Where do we go from here? Three secrets to relationships that last

April 4, 2017

If you’ve been doing life with someone for a long time, it’s likely you’ve asked or been asked this question – Where do we go from here? You know the story. It seems that every encounter ends in a disagreement and the tension hangs thick in the air more times than not.  You’re at a loss for what to do but you know you stand at a crossroads.  A kind of emotional numbness replaces uncontrollable sobbing and explosive anger. A realization that you are in over your head brings a calm resolve to chart a new course – a decision to take action. Do you cut your losses or do you do something totally new and radically different?  These thoughts – and feelings - resonate in the hearts of many couples across the world. But I want you to ask yourself this extremely important question.

 

Have you ever considered that these thoughts and these feelings are the voice and springboard of opportunity?  

 

Yes, opportunity. An opportunity to tell the story of your relationship in a new way. For both of you to stop blaming each other and start taking responsibility for where you are and how you got there. An opportunity to shake things up and to take a risk to do something totally and radically different – together. To dare to look for the good in each other and in yourself, and to be mature enough to truly express gratitude and self-love when you find something to brag about. An opportunity to invest in a Guide to take you to new places within yourself and in your relationship that you haven’t given yourself permission to dream could exist for a long time.

 

Sound scary? Of course. Sound impossible?  Impossible? – No. Difficult? – Yes. It will be hard. It will require you both to dig deep – very, very deep – within yourself first. And then into the heart of each other.  Will there be pain? Yes. But aren’t you in pain now?  Is it worth the risk? It could be. Will you grow and know more than you know now?  It’s possible. Is your future worth it? Absolutely. What are the odds you’ll succeed? Here’s what we know.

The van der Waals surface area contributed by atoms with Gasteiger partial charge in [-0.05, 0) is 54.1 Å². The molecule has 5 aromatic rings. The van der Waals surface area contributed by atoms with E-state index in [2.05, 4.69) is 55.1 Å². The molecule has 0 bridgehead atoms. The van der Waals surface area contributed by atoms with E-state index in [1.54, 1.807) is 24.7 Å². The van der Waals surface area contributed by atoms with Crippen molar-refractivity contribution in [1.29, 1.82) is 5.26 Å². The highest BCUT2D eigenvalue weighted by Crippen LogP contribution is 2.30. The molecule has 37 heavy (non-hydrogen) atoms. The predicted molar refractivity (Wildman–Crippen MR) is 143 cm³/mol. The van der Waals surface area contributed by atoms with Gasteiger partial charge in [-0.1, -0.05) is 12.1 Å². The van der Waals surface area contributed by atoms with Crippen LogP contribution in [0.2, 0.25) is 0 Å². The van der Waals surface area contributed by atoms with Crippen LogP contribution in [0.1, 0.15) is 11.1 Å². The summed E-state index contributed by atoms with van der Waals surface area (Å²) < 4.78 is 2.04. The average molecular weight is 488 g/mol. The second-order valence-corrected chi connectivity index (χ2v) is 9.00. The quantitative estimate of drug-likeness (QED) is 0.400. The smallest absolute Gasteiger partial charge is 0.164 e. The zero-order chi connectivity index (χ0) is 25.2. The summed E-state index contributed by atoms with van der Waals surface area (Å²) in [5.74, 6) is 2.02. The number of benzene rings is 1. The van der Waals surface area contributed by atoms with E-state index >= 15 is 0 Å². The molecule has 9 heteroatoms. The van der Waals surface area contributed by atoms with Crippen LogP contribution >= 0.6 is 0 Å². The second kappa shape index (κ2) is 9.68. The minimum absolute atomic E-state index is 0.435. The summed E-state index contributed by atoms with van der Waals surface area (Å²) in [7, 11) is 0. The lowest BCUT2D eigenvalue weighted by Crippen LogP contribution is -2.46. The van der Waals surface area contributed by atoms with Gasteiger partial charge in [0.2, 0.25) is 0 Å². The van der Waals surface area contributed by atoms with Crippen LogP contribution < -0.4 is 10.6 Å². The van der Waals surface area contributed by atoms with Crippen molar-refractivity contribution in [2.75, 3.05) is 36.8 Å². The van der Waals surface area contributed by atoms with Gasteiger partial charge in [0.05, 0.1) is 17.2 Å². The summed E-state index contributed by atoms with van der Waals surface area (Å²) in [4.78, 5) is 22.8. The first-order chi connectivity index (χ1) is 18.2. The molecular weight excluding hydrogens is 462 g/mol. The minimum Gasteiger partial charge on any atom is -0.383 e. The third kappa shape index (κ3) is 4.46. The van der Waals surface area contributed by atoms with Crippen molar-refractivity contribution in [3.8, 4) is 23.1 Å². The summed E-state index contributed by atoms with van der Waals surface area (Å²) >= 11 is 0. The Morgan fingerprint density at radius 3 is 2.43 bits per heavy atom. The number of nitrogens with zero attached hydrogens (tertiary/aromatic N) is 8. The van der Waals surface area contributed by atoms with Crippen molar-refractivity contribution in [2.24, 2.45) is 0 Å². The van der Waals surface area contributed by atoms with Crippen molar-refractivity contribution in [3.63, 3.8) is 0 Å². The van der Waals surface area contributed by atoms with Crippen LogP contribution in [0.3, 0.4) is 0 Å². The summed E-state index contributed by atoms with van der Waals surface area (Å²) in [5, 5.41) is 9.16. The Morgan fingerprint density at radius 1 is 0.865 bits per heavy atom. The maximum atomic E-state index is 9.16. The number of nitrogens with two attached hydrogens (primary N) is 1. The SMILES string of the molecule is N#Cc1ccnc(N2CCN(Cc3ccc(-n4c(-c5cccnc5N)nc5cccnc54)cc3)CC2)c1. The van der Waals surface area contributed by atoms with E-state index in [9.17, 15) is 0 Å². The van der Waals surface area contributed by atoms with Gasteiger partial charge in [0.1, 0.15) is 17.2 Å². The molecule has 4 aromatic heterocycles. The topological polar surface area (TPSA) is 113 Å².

People whose relationships are satisfying over time seem to have a certain life perspective that is deeply a part of who they are. It’s not so much what they do as how they view life and the people around them. This belief about themselves and others is consistently present in intimate relationships, in families, in office settings and in friendships. It’s inspiring when you see it and it’s peaceful when you adopt it as your own. These are 3 components of this perspective that research shows sets people up to succeed in their relationships with themselves and with others. The A-B-Cs of relationship success are the 3 best kept secrets and can change everything.

 

It’s not so much what they do as how they view life and

the people around them.

 

  1. Appreciation – When couples feel valued, appreciated, and celebrated they tend to stay optimistic that their marriage will last,  according to Tim Futris at University of Georgia's College of Family and Consumer Sciences. The key is to speak it out loud and acknowledge your spouse’s contribution to your well-being. Even if you fight more than you’d like, tell the whole story and appreciate the good.

  2. Bring your best to the table – How well are you caring for yourself? Yes, you are a part of a couple, but you were a whole person first!  Have some personal goals to grow and “get better”. Do you have new interests and goals that make you fun to know? If not, then get some! Take responsibility for where you are stuck and are – okay -boring! - and find out how to move forward with your life.  Art Arons, psychology professor at the State University of New York at Stony Brook and his wife, Elaine Aron, specialize in relationships that stay the course. They tell us that avoiding the boredom trap can keep your relationship vibrant and strong. It can even “reignite passion” by associating the new things you are experiencing with the relationship forming a new bond.

  3. Compassionate Commitment – There is a point in happy relationships where partners agree to accept the differences.  Drs. John and Julie Gottman call these never-ending stalemates Gridlock. You can stay stuck in it and argue for your way or you can commit to accepting the differences with compassion and work together to find the humor in the headaches.  Lighten up and live lighter!

 

So, which road will you take?  Seize the opportunity. Try the New Way. Who knows where the road may lead!

 

Want to know more about Dianne Presley, LCSW?

Go to www.believehopeinspire.com or follow her on Facebook at here.

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